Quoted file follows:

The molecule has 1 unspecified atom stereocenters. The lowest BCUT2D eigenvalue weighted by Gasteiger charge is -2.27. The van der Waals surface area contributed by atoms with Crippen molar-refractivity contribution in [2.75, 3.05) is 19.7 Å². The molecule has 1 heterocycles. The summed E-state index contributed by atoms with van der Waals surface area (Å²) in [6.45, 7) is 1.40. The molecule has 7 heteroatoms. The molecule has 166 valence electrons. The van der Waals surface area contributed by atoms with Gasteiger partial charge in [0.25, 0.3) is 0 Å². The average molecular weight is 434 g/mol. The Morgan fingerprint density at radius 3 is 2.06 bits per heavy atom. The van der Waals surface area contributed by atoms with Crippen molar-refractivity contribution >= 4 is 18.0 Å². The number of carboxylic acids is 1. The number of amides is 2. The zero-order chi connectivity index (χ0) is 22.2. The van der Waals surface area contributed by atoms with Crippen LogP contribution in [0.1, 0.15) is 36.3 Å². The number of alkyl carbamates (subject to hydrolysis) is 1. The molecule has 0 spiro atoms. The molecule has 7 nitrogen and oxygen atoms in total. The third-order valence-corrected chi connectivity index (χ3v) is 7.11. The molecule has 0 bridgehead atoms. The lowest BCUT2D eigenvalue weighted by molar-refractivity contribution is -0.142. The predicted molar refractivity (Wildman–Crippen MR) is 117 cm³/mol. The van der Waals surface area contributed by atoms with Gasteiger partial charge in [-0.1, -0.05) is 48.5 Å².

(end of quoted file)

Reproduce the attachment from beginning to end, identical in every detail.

The molecule has 1 unspecified atom stereocenters. The lowest BCUT2D eigenvalue weighted by Gasteiger charge is -2.27. The van der Waals surface area contributed by atoms with Crippen molar-refractivity contribution in [2.75, 3.05) is 19.7 Å². The molecule has 1 heterocycles. The summed E-state index contributed by atoms with van der Waals surface area (Å²) in [6.45, 7) is 1.40. The molecule has 7 heteroatoms. The molecule has 166 valence electrons. The van der Waals surface area contributed by atoms with Gasteiger partial charge in [0.25, 0.3) is 0 Å². The average molecular weight is 434 g/mol. The Morgan fingerprint density at radius 3 is 2.06 bits per heavy atom. The van der Waals surface area contributed by atoms with Crippen molar-refractivity contribution >= 4 is 18.0 Å². The number of carboxylic acids is 1. The number of amides is 2. The zero-order chi connectivity index (χ0) is 22.2. The van der Waals surface area contributed by atoms with Crippen LogP contribution in [0.1, 0.15) is 36.3 Å². The number of alkyl carbamates (subject to hydrolysis) is 1. The molecule has 0 spiro atoms. The molecule has 7 nitrogen and oxygen atoms in total. The third-order valence-corrected chi connectivity index (χ3v) is 7.11. The molecule has 0 bridgehead atoms. The lowest BCUT2D eigenvalue weighted by molar-refractivity contribution is -0.142. The predicted molar refractivity (Wildman–Crippen MR) is 117 cm³/mol. The van der Waals surface area contributed by atoms with Gasteiger partial charge in [-0.1, -0.05) is 48.5 Å².